Litigant Compelled to Sign Mutual Releases Previously Agreed to in Open Court
In the Matter of the Estate of Wicker W. Doornbosch, Docket No. A-3225-19 (N.J. Super. Ct. App. Div. Aug. 19, 2022)
This appeal arose out of probate litigation over the estate of Wicker W. Doornbosch, who died in 2016. The parties reached a settlement in open court. Counsel for appellant Farash put the terms on the record. Farash swore under oath that he understood and agreed he was entering into a binding settlement, and that by accepting it he would have no further interest in the estate, not be entitled to an accounting, have no right to challenge commissions, and have no right to seek legal fees from the estate. He also agreed that there would be income tax consequences in connection with his receipt of an IRA.
Farash’s counsel insisted on a written agreement and mutual releases when the settlement was placed on the record. Adverse counsel (for the administrator of the estate) did not object, so long as the agreement did not vary from the terms on the record. In response to a specific question from his counsel, Farash agreed the parties would exchange mutual releases.
In the months that followed, Farash refused to execute releases, and the estate refused to pay the settlement funds without them. Farash objected to a term in the agreement making him responsible for all penalties and interest related to the IRA.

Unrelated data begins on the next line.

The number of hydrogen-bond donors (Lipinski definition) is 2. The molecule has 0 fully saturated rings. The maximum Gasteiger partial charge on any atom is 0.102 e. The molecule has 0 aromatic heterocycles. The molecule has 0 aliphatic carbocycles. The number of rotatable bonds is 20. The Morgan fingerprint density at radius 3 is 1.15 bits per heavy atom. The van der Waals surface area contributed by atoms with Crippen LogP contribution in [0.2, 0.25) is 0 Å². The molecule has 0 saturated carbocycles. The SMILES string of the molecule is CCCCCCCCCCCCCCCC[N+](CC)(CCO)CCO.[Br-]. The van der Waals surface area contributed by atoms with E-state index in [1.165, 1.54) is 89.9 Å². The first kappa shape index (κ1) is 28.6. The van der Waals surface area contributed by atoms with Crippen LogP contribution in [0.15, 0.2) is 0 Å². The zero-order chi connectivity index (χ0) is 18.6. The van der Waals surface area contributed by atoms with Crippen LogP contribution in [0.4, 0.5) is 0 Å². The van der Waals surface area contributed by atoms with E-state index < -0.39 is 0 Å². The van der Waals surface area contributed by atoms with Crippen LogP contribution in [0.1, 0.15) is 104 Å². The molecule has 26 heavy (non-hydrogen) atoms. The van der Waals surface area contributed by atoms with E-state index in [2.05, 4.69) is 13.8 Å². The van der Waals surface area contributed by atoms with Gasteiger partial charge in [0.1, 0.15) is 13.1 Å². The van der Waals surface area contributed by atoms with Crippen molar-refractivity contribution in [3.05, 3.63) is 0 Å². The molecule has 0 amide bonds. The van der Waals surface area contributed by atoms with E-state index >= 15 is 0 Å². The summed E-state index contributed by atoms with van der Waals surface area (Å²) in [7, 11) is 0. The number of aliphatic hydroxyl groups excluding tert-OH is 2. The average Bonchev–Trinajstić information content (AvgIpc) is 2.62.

The trial judge denied Farash’s motion to enforce the settlement agreement pursuant to Rule 1:10-3 without prejudice, finding it premature as Farash had not contacted the financial institution to have his share of the IRA paid out to him and thus had no idea as to whether there would be any interest and penalties. The judge further ordered that once Farash received the IRA funds, the administrator should calculate the balance due and send a check in that sum to Farash’s counsel, to be held in escrow pending Farash’s execution of the releases.
Several months later, the administrator moved to enforce the settlement and for attorneys’ fees, claiming Farash refused to execute the releases. Farash opposed the motion and cross-moved for his fees. By that time Farash’s counsel (his third attorney) had withdrawn; Farash argued the motions on his own behalf.
The trial judge rejected Farash’s arguments. Farash signed the release in court. The trial judge denied fees to both parties.
Farash appealed two orders, arguing the trial judge abused his discretion in failing to remove the executor and in denying Farash’s request for fees and costs for the administrator’s violation of the settlement agreement.
The Appellate Division affirmed. The probate judge’s decision as to whether to award attorneys’ fees was a matter committed to his sound discretion and would be disturbed only on the rarest of occasions, and then only because of a clear abuse of discretion.
The appeals court also affirmed the trial judge’s denial of Farash’s motion to enforce the settlement agreement while Farash refused to execute the IRA forms, the settlement agreement and the mutual releases; his motion was both speculative and premature. There was thus no basis for an award of fees to Farash on a Rule 1:10-3 motion he lost. Moreover, since Farash had no counsel by the time of the motion, he incurred no counsel fees. He was not entitled to attorney fees for representing himself on the motion.
Finally, the Appellate Division rejected Farash’s complaints about the probate judge’s failure to remove the administrator, especially since he settlement of the probate litigation precluded his re-litigation of claims that either were raised or could have been raised in that proceeding.